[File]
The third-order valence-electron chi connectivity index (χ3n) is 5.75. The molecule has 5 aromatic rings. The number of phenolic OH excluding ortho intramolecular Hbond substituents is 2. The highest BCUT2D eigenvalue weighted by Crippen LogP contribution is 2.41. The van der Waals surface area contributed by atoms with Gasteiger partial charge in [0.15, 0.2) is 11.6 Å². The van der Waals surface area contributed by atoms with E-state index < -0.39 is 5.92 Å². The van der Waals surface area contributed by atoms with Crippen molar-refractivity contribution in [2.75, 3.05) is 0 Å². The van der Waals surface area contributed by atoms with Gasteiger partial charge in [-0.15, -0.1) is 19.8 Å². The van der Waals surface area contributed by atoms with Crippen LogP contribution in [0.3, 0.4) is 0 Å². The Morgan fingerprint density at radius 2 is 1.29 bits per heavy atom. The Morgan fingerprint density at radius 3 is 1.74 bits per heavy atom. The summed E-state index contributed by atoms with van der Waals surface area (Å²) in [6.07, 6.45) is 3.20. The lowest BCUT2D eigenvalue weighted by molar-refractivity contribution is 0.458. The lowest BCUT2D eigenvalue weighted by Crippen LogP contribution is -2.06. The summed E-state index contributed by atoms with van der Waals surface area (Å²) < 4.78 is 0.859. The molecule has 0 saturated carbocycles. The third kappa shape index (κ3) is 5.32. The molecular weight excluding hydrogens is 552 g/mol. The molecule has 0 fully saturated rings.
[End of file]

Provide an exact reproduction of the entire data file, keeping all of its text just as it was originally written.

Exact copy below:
The third-order valence-electron chi connectivity index (χ3n) is 5.75. The molecule has 5 aromatic rings. The number of phenolic OH excluding ortho intramolecular Hbond substituents is 2. The highest BCUT2D eigenvalue weighted by Crippen LogP contribution is 2.41. The van der Waals surface area contributed by atoms with Gasteiger partial charge in [0.15, 0.2) is 11.6 Å². The van der Waals surface area contributed by atoms with E-state index < -0.39 is 5.92 Å². The van der Waals surface area contributed by atoms with Crippen molar-refractivity contribution in [2.75, 3.05) is 0 Å². The van der Waals surface area contributed by atoms with Gasteiger partial charge in [-0.15, -0.1) is 19.8 Å². The van der Waals surface area contributed by atoms with Crippen LogP contribution in [0.3, 0.4) is 0 Å². The Morgan fingerprint density at radius 2 is 1.29 bits per heavy atom. The Morgan fingerprint density at radius 3 is 1.74 bits per heavy atom. The summed E-state index contributed by atoms with van der Waals surface area (Å²) in [6.07, 6.45) is 3.20. The lowest BCUT2D eigenvalue weighted by molar-refractivity contribution is 0.458. The lowest BCUT2D eigenvalue weighted by Crippen LogP contribution is -2.06. The summed E-state index contributed by atoms with van der Waals surface area (Å²) < 4.78 is 0.859. The molecule has 0 saturated carbocycles. The third kappa shape index (κ3) is 5.32. The molecular weight excluding hydrogens is 552 g/mol. The molecule has 0 fully saturated rings.